If you have a motorcycle with a chain you will be more than familiar with the regular maintenance it requires. Spraying on chain lube every few hundred miles, the inevitable fling of oil all over the rear of your bike, and the periodic clean of thick gunk from excess lube and dirt. Depending on how much your commute and ride, it’s a chore you need to do every couple of days to a couple of weeks. On a long tour, chain lube is just one more thing you need to pack. If you don’t have a centre stand or a handy paddock stand, the job is even more hassle to ensure the entire length of your chain is sufficiently lubed. There are no two ways about it, chain maintenance is a hassle, almost enough to make you buy a shaft drive BMW or a belt drive Harley… almost. 🙂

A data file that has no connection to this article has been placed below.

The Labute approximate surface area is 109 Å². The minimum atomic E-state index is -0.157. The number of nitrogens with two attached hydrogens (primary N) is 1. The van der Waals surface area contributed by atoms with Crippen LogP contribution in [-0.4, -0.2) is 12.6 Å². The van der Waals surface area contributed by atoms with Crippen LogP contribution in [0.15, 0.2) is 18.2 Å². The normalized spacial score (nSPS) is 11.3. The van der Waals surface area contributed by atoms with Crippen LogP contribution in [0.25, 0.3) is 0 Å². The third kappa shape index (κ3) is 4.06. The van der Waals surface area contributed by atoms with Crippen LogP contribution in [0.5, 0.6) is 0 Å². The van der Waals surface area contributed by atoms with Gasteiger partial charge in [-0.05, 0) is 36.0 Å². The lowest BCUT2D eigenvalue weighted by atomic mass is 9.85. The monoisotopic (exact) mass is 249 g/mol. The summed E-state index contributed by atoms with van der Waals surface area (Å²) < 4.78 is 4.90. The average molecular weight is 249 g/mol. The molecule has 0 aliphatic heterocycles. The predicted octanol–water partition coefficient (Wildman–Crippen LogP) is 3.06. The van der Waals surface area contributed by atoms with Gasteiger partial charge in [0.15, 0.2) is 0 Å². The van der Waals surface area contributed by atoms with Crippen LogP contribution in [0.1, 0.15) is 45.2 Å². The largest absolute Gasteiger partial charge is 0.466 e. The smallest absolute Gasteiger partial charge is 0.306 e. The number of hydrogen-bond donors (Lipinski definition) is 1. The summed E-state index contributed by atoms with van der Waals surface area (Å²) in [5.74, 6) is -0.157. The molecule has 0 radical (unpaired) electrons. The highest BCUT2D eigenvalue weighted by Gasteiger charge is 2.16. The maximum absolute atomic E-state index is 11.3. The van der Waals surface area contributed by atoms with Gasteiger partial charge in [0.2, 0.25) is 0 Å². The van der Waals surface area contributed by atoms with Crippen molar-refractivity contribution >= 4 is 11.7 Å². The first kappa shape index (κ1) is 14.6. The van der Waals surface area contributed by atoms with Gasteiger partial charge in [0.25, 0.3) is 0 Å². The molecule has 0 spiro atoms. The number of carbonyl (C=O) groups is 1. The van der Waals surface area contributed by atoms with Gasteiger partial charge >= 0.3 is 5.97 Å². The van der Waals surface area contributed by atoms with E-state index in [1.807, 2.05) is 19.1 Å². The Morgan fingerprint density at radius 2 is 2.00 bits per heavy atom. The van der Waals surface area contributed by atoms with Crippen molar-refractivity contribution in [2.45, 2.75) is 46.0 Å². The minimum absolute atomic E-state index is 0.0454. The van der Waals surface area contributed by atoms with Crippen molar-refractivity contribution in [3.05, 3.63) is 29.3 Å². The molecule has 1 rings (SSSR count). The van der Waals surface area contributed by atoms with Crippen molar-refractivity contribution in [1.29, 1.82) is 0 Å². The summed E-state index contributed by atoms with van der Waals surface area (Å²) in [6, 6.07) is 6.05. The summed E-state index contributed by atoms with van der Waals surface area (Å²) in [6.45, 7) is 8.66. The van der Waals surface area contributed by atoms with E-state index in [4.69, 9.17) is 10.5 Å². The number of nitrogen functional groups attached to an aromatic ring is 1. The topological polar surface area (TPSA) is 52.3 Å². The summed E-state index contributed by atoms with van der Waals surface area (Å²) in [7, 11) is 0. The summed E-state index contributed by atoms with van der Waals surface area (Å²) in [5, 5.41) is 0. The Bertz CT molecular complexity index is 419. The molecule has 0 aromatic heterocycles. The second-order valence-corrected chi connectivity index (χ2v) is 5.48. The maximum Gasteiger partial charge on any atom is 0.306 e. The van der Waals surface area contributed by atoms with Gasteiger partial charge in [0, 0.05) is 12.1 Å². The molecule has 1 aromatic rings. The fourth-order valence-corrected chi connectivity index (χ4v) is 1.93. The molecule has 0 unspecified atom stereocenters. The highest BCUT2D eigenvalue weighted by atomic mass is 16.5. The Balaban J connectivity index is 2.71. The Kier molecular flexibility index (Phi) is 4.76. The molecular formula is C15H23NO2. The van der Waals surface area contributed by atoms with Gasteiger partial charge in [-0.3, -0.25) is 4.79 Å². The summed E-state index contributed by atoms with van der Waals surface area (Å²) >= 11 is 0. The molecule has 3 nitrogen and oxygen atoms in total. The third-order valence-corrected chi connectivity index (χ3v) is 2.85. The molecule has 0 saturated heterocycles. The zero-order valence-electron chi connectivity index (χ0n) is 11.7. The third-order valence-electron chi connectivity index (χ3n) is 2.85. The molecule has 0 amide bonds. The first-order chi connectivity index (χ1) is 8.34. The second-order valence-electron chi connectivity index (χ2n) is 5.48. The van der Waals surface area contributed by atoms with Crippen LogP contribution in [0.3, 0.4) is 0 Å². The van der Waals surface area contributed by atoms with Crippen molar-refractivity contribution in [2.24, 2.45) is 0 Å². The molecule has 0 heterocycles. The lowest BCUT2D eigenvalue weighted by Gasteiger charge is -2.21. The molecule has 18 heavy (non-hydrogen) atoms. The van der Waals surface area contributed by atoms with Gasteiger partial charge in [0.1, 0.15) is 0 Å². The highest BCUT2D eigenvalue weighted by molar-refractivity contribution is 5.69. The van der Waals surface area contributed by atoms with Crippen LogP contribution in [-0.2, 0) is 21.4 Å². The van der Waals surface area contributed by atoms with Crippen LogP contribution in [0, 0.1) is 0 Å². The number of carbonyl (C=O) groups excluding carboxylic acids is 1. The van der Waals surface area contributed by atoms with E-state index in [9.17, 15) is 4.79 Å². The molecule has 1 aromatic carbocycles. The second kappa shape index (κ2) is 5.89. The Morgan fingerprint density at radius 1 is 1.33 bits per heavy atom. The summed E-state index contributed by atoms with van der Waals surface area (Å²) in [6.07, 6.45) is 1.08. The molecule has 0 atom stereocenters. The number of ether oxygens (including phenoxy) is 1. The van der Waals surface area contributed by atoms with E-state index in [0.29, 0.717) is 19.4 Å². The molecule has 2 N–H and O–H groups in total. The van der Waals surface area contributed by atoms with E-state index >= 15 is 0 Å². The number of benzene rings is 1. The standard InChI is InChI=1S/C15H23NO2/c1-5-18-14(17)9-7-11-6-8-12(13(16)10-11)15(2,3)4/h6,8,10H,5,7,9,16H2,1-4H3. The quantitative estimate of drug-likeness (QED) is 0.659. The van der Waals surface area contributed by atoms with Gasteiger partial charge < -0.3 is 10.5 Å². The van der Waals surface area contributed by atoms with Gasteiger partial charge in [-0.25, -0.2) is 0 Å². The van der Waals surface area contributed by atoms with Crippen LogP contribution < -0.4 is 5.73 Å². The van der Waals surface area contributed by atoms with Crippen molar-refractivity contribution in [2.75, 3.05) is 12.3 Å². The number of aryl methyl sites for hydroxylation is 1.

This is where an automated motorcycle chain oiler comes to the rescue. Essentially a small reservoir of chain oil you mount to your bike, with a long hose to dispense the oil directly onto your chain and sprocket as you ride.
Motorcycle Chain Oiler Comparison
How the automated oiler is activated can vary:
- Electronic motion detection (e.g Scottoiler xSystem)
- Vacuum activated (e.g. Scottoiler vSystem)
- Harnessing inertia of vertical suspension movements (e.g Tutoro chain oiler)
Electronic systems are expensive (~£200+) and need wiring to your battery. Vacuum systems are cheaper (~£100) but require additional hoses connected to an engine vacuum or induction outlet. This leaves the Tutoro Auto Trek, which is activated by suspension movements as an option that is both easier to install and cost-effective (£105). It is an intriguing option that I was keen to investigate more when Tutoro offered a kit for review.